US to give Pakistan $1.5 billion a year - with strings attached
Some Pakistanis, especially in the military, say the conditions violate their country's sovereignty and interfere with the civil-military power balance.
A new package of US aid to Pakistan – designed to encourage the country's transition from military to civilian rule while dampening public interest in extremist Islam – faces heated criticism for what some Pakistanis see as an effort to dictate the country's path.
Cries of violation of Pakistan's sovereignty have echoed across the capital of Islamabad in recent days. The cries have come as word has spread of the "certification" requirements that Pakistan will have to meet to receive $1.5 billion a year in American assistance over the next five years.
Among the requirements: The secretary of State must certify to the US Congress annually that Pakistan's security forces are cutting ties to extremist organizations and that a democratically elected government "exercises effective civilian control of the military." Specifically, the State Department must report on civilian oversight of the military budget process, military involvement in civilian affairs, and even the nitty-gritty of how senior military officers are promoted.
For a country where the military remains the strongest bulwark against instability, and where anti-Americanism was already on the rise, the requirements are increasingly criticized as going too far.
The response to the US aid package is also seen as complicating the path of the pro-American government of President Asif Ali Zardari – not exactly the impact US officials envisioned.
"The response in Pakistan demonstrates the difficulty of trying to come up with a rational and effective policy on Pakistan when the country itself is so divided," says Lisa Curtis, a South Asia expert at the Heritage Foundation in Washington.
The aid package, passed by Congress last week, awaits President Obama's signature – considered a formality, since Mr. Obama cosponsored the legislation before leaving the Senate. But Obama could presumably attach a presidential statement to the legislation interpreting its specific measures in an attenuating manner.
The $7.5 billion package seeks to redirect US aid away from the Pakistani military, where aid was focused under previous US administrations. And it is widely considered a reflection of the "Pakistan first" vision of Vice President Joe Biden – in other words, more of the US focus shifting from Afghanistan to Pakistan in the battle with Al Qaeda and militant Islam.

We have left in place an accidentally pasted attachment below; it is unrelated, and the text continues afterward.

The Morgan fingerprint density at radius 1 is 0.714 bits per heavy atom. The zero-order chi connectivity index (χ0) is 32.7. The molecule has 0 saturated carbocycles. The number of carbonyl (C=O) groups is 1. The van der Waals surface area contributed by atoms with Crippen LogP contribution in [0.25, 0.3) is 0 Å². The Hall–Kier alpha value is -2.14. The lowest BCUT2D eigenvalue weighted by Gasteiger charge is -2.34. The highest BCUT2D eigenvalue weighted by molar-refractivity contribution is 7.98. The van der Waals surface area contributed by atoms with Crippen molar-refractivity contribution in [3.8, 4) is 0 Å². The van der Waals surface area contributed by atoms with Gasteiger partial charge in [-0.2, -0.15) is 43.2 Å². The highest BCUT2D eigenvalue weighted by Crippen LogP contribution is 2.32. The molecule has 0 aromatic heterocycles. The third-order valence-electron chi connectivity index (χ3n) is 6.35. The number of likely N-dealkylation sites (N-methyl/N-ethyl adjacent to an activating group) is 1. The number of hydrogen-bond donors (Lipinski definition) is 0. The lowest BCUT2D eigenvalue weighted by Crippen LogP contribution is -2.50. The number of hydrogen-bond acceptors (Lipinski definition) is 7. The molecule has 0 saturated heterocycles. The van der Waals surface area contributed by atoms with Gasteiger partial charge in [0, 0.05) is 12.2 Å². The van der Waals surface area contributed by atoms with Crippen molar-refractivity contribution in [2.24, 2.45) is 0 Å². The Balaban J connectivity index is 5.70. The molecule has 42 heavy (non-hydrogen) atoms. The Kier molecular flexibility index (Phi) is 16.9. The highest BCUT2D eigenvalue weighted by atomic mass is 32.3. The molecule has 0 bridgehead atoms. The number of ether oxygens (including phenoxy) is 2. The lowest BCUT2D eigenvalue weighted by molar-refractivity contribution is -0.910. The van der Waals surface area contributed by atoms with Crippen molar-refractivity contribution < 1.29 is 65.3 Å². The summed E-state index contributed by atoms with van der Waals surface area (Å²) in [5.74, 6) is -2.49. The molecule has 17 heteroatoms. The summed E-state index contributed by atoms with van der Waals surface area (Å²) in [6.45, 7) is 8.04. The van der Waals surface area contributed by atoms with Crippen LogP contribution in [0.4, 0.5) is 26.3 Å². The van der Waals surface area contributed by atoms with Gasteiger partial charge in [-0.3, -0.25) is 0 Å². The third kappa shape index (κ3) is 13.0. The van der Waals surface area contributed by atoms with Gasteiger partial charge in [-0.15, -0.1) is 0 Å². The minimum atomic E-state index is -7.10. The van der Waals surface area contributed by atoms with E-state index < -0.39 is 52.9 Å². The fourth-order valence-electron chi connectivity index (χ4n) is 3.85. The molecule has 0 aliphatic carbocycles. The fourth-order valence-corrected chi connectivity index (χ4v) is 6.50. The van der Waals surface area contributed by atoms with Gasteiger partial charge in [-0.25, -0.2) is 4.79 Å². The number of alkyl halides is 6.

Some US officials have said privately that the Obama administration was taken aback by stinging criticism of the package in Pakistan. That's because the pieces of the legislation have been discussed for a long time, and the bottom line is a tripling of aid.
But Ms. Curtis of Heritage says no one should have been surprised, especially by vocal discontent from some in the military, given there are provisions that "they say interfere with their country's civil-military power balance."
Some Pakistan experts worry that by setting out to weaken the role of the military, the United States risks weakening the one institution that has stood against deepening chaos in a fragile nuclear power. Indeed, the Obama administration has concluded during recent reviews of what is called the "Af-Pak" challenge that Pakistan has actually fared better than anticipated over recent months, some officials say, with the country getting good marks in particular for offensives against extremists in the Swat Valley.
In a delicate transition period for Pakistan, Curtis says, too much meddling by the US could backfire.
"After having spent $15 billion over the last eight years on Pakistan, I'd say we are totally within our bounds to have the secretary of State certify that Pakistan is breaking its linkages to these extremist groups," she says. "But we need to steer away from provisions that seek to determine who has what power in the country. The Pakistanis need to decide for themselves how the power balance works out."